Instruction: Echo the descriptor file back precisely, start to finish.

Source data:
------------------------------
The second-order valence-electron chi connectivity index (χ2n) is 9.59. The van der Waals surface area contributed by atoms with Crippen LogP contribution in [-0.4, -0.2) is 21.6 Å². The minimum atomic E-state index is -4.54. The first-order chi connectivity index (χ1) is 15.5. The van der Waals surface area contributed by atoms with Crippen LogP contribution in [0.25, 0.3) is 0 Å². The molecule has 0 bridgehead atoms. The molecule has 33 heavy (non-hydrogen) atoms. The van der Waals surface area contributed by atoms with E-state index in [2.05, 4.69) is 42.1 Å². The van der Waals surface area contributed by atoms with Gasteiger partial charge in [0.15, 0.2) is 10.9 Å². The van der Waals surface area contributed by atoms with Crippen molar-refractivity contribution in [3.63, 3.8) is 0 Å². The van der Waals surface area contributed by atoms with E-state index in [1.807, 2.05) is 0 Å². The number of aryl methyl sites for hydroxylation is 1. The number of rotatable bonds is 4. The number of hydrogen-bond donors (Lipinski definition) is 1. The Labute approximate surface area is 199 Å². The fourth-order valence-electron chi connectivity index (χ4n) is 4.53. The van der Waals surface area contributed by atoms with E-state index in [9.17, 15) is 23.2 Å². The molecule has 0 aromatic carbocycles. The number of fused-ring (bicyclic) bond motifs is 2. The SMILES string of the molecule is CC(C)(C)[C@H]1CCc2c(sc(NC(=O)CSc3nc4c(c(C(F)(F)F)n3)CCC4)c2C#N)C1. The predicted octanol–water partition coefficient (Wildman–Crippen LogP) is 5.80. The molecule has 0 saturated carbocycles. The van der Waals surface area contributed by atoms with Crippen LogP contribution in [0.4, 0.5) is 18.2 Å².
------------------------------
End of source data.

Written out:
The second-order valence-electron chi connectivity index (χ2n) is 9.59. The van der Waals surface area contributed by atoms with Crippen LogP contribution in [-0.4, -0.2) is 21.6 Å². The minimum atomic E-state index is -4.54. The first-order chi connectivity index (χ1) is 15.5. The van der Waals surface area contributed by atoms with Crippen LogP contribution in [0.25, 0.3) is 0 Å². The molecule has 0 bridgehead atoms. The molecule has 33 heavy (non-hydrogen) atoms. The van der Waals surface area contributed by atoms with E-state index in [2.05, 4.69) is 42.1 Å². The van der Waals surface area contributed by atoms with Gasteiger partial charge in [0.15, 0.2) is 10.9 Å². The van der Waals surface area contributed by atoms with Crippen molar-refractivity contribution in [3.63, 3.8) is 0 Å². The van der Waals surface area contributed by atoms with E-state index in [1.807, 2.05) is 0 Å². The number of aryl methyl sites for hydroxylation is 1. The number of rotatable bonds is 4. The number of hydrogen-bond donors (Lipinski definition) is 1. The Labute approximate surface area is 199 Å². The fourth-order valence-electron chi connectivity index (χ4n) is 4.53. The van der Waals surface area contributed by atoms with E-state index in [9.17, 15) is 23.2 Å². The molecule has 0 aromatic carbocycles. The number of fused-ring (bicyclic) bond motifs is 2. The SMILES string of the molecule is CC(C)(C)[C@H]1CCc2c(sc(NC(=O)CSc3nc4c(c(C(F)(F)F)n3)CCC4)c2C#N)C1. The predicted octanol–water partition coefficient (Wildman–Crippen LogP) is 5.80. The molecule has 0 saturated carbocycles. The van der Waals surface area contributed by atoms with Crippen LogP contribution in [0.4, 0.5) is 18.2 Å².